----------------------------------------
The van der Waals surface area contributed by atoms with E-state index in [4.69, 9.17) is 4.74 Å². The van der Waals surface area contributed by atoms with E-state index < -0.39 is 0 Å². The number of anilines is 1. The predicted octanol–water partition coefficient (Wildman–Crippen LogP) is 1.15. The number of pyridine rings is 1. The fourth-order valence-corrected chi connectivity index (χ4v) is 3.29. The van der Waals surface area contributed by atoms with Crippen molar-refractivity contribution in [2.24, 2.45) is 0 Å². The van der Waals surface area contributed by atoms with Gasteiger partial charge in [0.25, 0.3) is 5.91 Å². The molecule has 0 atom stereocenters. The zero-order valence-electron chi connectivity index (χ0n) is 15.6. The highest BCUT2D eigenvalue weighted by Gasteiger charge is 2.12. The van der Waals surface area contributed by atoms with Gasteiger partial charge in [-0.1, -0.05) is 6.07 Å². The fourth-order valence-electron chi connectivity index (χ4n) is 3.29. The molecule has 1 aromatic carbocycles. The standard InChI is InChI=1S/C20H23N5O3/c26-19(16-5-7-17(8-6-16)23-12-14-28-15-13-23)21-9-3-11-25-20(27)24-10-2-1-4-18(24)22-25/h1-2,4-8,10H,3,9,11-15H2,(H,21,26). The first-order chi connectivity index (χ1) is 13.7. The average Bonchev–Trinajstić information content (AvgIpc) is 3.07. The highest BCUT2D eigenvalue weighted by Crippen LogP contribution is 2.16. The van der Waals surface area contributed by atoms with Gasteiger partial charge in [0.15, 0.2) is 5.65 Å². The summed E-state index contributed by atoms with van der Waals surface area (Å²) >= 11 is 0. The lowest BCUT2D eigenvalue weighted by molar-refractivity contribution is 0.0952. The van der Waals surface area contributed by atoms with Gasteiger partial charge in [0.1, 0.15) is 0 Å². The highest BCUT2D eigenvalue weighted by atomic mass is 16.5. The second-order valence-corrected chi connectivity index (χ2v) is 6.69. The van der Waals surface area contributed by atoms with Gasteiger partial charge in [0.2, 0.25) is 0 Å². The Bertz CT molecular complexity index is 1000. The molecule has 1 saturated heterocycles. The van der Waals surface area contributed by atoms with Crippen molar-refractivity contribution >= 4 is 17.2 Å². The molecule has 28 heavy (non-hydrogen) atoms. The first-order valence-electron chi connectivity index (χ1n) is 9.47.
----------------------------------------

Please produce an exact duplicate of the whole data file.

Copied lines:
The van der Waals surface area contributed by atoms with E-state index in [4.69, 9.17) is 4.74 Å². The van der Waals surface area contributed by atoms with E-state index < -0.39 is 0 Å². The number of anilines is 1. The predicted octanol–water partition coefficient (Wildman–Crippen LogP) is 1.15. The number of pyridine rings is 1. The fourth-order valence-corrected chi connectivity index (χ4v) is 3.29. The van der Waals surface area contributed by atoms with Crippen molar-refractivity contribution in [2.24, 2.45) is 0 Å². The van der Waals surface area contributed by atoms with Gasteiger partial charge in [0.25, 0.3) is 5.91 Å². The molecule has 0 atom stereocenters. The zero-order valence-electron chi connectivity index (χ0n) is 15.6. The highest BCUT2D eigenvalue weighted by Gasteiger charge is 2.12. The van der Waals surface area contributed by atoms with Gasteiger partial charge in [-0.1, -0.05) is 6.07 Å². The fourth-order valence-electron chi connectivity index (χ4n) is 3.29. The molecule has 1 aromatic carbocycles. The standard InChI is InChI=1S/C20H23N5O3/c26-19(16-5-7-17(8-6-16)23-12-14-28-15-13-23)21-9-3-11-25-20(27)24-10-2-1-4-18(24)22-25/h1-2,4-8,10H,3,9,11-15H2,(H,21,26). The first-order chi connectivity index (χ1) is 13.7. The average Bonchev–Trinajstić information content (AvgIpc) is 3.07. The highest BCUT2D eigenvalue weighted by Crippen LogP contribution is 2.16. The van der Waals surface area contributed by atoms with Gasteiger partial charge in [0.15, 0.2) is 5.65 Å². The summed E-state index contributed by atoms with van der Waals surface area (Å²) >= 11 is 0. The lowest BCUT2D eigenvalue weighted by molar-refractivity contribution is 0.0952. The van der Waals surface area contributed by atoms with Gasteiger partial charge in [0.1, 0.15) is 0 Å². The highest BCUT2D eigenvalue weighted by atomic mass is 16.5. The second-order valence-corrected chi connectivity index (χ2v) is 6.69. The van der Waals surface area contributed by atoms with Gasteiger partial charge in [0.2, 0.25) is 0 Å². The Bertz CT molecular complexity index is 1000. The molecule has 1 saturated heterocycles. The van der Waals surface area contributed by atoms with Crippen molar-refractivity contribution >= 4 is 17.2 Å². The molecule has 28 heavy (non-hydrogen) atoms. The first-order valence-electron chi connectivity index (χ1n) is 9.47.